It is the Authority’s long-term strategy for working with Aboriginal and Torres Strait Islanders in protecting values and increasing co-management in the Marine Park. It is a significant step in honouring the knowledge and value of Traditional Owner connections to the Great Barrier Reef.

The strategy’s vision is to help keep the Indigenous heritage values of the Great Barrier Reef Marine Park strong, safe and healthy.

The strategy contains 30 actions to increase understanding, protection and promotion of Reef Indigenous heritage values. The actions also contribute toward Aboriginal and Torres Strait Islander aspirations for Sea Country and heritage management in the future. An overview of the Heritage Strategy vision, outcomes and actions can be found here.

Important contributing programs include the Traditional Use of Marine Resources Agreement program, Indigenous compliance training, the Authority’s Reflect Reconciliation Action Plan, and Sea Country values mapping.

Tourism Management Action Strategy

The Tourism Management Action Strategy outlines how tourism on the Great Barrier Reef will be managed and how the Authority will support tourism whilst protecting the Reef in the future.

The joint strategy with Queensland Parks and Wildlife Service was developed after targeted and public consultation and released in September 2021. It covers the Commonwealth and State Marine Parks and provides overarching guidance on the management of Reef tourism until 2035.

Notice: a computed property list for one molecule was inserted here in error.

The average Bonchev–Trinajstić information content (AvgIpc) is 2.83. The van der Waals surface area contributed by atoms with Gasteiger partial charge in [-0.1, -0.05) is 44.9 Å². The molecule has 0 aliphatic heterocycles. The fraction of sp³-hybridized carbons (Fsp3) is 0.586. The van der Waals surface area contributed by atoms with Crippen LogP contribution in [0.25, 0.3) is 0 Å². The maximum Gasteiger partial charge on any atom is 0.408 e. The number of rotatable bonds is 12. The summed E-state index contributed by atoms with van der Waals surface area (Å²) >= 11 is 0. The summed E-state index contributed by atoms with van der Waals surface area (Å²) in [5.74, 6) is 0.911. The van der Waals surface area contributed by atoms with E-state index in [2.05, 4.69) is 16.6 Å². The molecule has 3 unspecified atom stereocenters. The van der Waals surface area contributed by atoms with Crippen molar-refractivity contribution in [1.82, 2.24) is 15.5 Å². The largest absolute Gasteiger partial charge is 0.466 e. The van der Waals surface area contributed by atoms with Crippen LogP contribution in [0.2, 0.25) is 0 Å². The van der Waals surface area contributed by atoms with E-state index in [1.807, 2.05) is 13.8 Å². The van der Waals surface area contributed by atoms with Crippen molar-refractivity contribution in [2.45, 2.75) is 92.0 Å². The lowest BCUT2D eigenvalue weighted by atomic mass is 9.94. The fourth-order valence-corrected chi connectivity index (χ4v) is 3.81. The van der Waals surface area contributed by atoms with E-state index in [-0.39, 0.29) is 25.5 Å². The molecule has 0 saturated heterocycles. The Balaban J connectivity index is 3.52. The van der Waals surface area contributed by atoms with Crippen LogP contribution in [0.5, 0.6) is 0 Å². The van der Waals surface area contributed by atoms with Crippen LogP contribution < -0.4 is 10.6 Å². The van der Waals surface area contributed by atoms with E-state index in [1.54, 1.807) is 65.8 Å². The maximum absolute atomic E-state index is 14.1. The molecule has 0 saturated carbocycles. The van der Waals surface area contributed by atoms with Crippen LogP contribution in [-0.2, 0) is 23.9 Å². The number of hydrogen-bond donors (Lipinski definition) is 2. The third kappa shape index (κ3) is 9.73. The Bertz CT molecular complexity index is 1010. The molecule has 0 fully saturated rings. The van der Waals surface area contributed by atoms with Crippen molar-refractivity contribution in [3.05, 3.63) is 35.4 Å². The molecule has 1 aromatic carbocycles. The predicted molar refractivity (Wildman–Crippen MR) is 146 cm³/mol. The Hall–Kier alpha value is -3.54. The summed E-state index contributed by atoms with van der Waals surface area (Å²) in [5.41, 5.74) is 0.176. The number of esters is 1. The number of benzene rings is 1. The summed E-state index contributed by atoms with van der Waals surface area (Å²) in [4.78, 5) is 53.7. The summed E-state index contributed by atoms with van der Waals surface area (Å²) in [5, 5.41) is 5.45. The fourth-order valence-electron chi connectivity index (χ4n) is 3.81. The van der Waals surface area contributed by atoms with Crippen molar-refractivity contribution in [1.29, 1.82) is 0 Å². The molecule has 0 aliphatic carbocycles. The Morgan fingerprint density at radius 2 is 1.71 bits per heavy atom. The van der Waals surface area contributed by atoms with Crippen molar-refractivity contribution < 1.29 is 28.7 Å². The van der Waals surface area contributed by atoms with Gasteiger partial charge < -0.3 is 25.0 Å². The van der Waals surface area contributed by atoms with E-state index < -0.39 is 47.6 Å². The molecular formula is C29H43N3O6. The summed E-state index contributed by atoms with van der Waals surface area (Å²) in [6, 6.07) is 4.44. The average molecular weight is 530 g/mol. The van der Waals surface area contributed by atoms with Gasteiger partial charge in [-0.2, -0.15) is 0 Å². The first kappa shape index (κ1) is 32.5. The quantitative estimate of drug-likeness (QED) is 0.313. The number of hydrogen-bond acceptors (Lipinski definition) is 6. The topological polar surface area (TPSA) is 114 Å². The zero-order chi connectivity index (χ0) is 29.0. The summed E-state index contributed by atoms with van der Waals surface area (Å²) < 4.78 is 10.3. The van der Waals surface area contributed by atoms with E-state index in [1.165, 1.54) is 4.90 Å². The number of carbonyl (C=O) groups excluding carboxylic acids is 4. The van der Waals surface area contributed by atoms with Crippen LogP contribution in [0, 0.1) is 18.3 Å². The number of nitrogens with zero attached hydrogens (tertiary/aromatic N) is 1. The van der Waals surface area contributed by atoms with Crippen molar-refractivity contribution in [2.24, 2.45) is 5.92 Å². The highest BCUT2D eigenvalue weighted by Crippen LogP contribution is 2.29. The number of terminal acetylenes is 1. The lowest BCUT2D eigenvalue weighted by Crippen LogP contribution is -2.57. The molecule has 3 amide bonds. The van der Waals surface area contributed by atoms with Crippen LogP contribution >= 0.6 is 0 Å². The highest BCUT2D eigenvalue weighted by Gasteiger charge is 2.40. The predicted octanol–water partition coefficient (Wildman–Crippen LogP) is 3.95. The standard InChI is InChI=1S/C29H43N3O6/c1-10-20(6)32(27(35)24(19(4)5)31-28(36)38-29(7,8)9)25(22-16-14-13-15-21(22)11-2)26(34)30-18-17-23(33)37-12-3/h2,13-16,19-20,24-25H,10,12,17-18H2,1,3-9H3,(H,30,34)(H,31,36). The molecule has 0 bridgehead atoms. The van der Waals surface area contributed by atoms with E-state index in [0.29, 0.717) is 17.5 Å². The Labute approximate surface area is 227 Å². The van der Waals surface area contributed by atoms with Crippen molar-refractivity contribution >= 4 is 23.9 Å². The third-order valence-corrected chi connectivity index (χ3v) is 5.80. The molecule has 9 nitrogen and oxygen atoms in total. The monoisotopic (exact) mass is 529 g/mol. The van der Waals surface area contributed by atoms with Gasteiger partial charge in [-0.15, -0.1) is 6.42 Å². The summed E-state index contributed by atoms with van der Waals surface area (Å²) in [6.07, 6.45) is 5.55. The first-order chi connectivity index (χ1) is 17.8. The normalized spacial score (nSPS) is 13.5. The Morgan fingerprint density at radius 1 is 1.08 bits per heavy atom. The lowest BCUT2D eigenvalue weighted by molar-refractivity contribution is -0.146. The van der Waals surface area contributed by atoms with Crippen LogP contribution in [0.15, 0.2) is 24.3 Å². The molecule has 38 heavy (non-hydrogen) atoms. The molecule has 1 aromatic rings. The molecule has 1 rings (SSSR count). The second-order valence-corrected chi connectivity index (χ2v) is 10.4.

The Authority’s vision is for ecologically sustainable and culturally sensitive tourism, achieved through effective engagement with the Reef tourism industry, Traditional Owners and other partners. This supports transformational, world-leading visitor experiences on the Great Barrier Reef.

The strategy supports best-practice high-standard tourism. It encourages the presentation of the environment, biodiversity and heritage values of the Marine Parks, including appropriate recognition, respect and participation of Traditional Owners of sea country.  It sets out specific actions to achieve the outcomes and objectives over the short, medium or long term.

Science for management

The Great Barrier Reef Marine Park Authority has a long history of working collaboratively with science and knowledge providers and basing our management on the best available science. We reflect on our knowledge gaps every few years, particularly following our five yearly Outlook Reports, and identify priority needs.

Scientific information is a critical part of evidence-based decision-making and reporting. A wide range of science and knowledge providers support an increasing knowledge base about the Great Barrier Reef, including research institutions, government agencies, universities, Traditional Owners, industry and the Reef community.

Our Science and Knowledge Needs for Management set out the Authority’s priority information needs. It has a focus on elements that will help improve our management and protection strategies over the long term.

Diver monitoring the Reef for science - Australia -  © Victor Huertas

Management tools

The Marine Park Authority uses a range of tools, including on-ground management, policies, partnerships and regulations, to maintain the delicate balance between protecting and enabling sustainable use.

Regulatory tools — such as our Zoning Plan, management plans, permits and policies — enable us to manage activities in the multiple-use Marine Park, which extends over 99 per cent of the World Heritage Area.

The entire Marine Park is covered by a zoning plan. This operates similar to a town plan by identifying where particular activities can and cannot occur.